Storm in a teacup – the last time I met Philip Green

Storm in a teacup – the last time I met Philip Green

Storm in a teacup – the last time I met Philip Green
Philip Green, the chairman of Arcadia Group, was the self-proclaimed ‘King of the High Street.’ (AFP file photo)
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“Come round for a cup of tea,” was the cordial invitation from Philip Green one cold January day in 2005. So off I trudged to the offices of Arcadia Group on London’s Oxford Street.

I had been covering the business fortunes of PG - as his confidants referred to him - for many years as a journalist for several big British newspapers. I think it’s fair to say there had been ‘ups and downs’.

The good times came from involvement in one of the most fascinating stories on the British business scene - the rise to riches of a self-taught and self-confident entrepreneur who had become a multi-billionaire through his own shrewd deal-making abilities.

He had also been personally kind to me when a tragic illness struck my family, generously helping to raise money for a medical charity that had helped save my son’s life.

But the bad times were legion. Green was notoriously touchy about his press coverage, and any perceived “mistake” would set off a cluster-bomb of reactions - expletive-laden phone calls, to the office or at home; threats of apocalyptic legal action; even physical confrontation.

He and I had to be separated at a reception just a year before the offer of tea. In fact, the invitation from PG to the Arcadia offices came after I’d sent a “bury the hatchet” email a few days earlier, in an effort to make up for the tiff.

I reasoned that, as a financial journalist, there was no point being on permanently bad terms with one of the best-connected men in British business. No matter how boorish, rude and downright aggressive he could be, he was also the source of lots of good hard news about the London business and financial scene.

Back then, PG was at his zenith. The purchase and turnaround of British Home Stores had made him rich as Croesus, and been the springboard for the expansion of Arcadia – with big name brands like Top Shop, Miss Selfridge and Dorothy Perkins.

He was the self-proclaimed “King of the High Street”, but had just failed in an attempt to make himself the retailing Emperor with an abortive bid to take over Marks & Spencer. At the time, I was business editor at the Observer newspaper, which had taken a staunch line against Green’s possible ownership of M&S. Our coverage of the bid had led to another round of phone vulgarity and legal threats.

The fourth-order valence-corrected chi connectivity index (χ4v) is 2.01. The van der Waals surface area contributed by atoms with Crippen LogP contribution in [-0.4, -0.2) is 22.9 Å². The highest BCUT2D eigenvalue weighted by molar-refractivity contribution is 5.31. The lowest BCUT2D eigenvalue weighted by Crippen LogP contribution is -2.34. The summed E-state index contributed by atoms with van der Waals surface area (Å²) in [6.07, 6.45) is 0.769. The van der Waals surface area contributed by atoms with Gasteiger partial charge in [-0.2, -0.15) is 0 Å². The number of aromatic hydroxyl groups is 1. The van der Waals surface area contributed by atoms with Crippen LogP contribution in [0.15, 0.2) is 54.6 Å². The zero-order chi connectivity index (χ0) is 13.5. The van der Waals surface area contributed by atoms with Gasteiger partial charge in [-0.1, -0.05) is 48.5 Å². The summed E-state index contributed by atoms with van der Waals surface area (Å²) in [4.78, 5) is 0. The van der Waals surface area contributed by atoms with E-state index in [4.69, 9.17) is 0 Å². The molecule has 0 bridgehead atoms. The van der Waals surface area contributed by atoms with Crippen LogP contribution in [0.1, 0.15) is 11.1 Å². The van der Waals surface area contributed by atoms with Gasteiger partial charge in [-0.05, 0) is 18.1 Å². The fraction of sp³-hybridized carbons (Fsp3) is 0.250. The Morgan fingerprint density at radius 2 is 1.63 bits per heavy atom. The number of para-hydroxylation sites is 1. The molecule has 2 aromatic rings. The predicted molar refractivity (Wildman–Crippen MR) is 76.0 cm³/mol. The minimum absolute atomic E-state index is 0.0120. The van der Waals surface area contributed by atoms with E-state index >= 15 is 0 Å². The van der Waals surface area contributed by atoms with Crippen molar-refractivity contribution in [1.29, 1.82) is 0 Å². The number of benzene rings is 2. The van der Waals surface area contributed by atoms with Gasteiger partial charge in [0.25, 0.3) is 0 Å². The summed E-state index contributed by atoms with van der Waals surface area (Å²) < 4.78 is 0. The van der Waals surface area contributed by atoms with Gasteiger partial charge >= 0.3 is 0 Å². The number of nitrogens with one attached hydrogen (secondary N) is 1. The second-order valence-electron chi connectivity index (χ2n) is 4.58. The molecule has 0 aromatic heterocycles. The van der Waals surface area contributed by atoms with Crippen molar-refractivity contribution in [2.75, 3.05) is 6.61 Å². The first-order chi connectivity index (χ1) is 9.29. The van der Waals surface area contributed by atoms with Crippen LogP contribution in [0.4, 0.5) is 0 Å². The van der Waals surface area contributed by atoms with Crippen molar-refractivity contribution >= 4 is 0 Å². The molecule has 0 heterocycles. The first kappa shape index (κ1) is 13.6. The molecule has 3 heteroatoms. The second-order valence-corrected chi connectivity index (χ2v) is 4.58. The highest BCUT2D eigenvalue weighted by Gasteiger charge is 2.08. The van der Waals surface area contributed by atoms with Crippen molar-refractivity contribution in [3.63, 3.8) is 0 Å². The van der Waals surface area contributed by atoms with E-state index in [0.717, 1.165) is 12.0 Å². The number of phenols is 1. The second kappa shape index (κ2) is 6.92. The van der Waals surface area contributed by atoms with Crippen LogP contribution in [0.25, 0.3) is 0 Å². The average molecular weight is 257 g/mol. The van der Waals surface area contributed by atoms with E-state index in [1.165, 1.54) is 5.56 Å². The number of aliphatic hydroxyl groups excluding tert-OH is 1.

Now that Arcadia is going into administration in the UK, it is quite satisfying to think that I and the Observer may have played a role in keeping M&S out of Green’s hands by swaying public and official opinion against the bid.

No matter how boorish, rude and downright aggressive he could be, he was also the source of lots of good hard news about the London business and financial scene

Frank Kane

Whatever challenges M&S might face in the pandemic-stricken UK retailing scene, at least it has some financial resources left with which to confront them. Arcadia (and BHS before it) has suffered years of asset value destruction, even while Green was enjoying the luxury lifestyle from his billionaire haven in tax-free Monaco.

But back to the cup of tea.

PG was amiable enough on arrival and showed me into the gigantic office that served as his personal workspace and a boardroom. On a tennis-court sized table lay one thick ring binder.

“Right, let’s talk about this shall we,” he said as we sat down.

The folder contained every single word I’d ever written about him and his businesses - more than a decade’s worth of coverage. My “mistakes” were highlighted in yellow. He planned to turn our “bury the hatchet” cuppa into a punishment session after which, presumably, I would admit my guilt and implore the great man’s absolution.

That did not happen. Our meeting quickly and inevitably descended into a foul-mouthed shouting match. (I must confess to using some bad language myself as the anger rose).

After 10 minutes, it was all over. I had been escorted from the Arcadia building by security, just a little worried all the time that there might be some physical punishment to come on top of the verbal lashing.

“I never want to see or hear from you ever again,” shouted Green on Oxford Street, his index finger uncomfortably close to my nose.

“That suits me just fine,” I replied. And so it was.

Frank Kane is an award-winning business journalist based in Dubai. Twitter: @frankkanedubai

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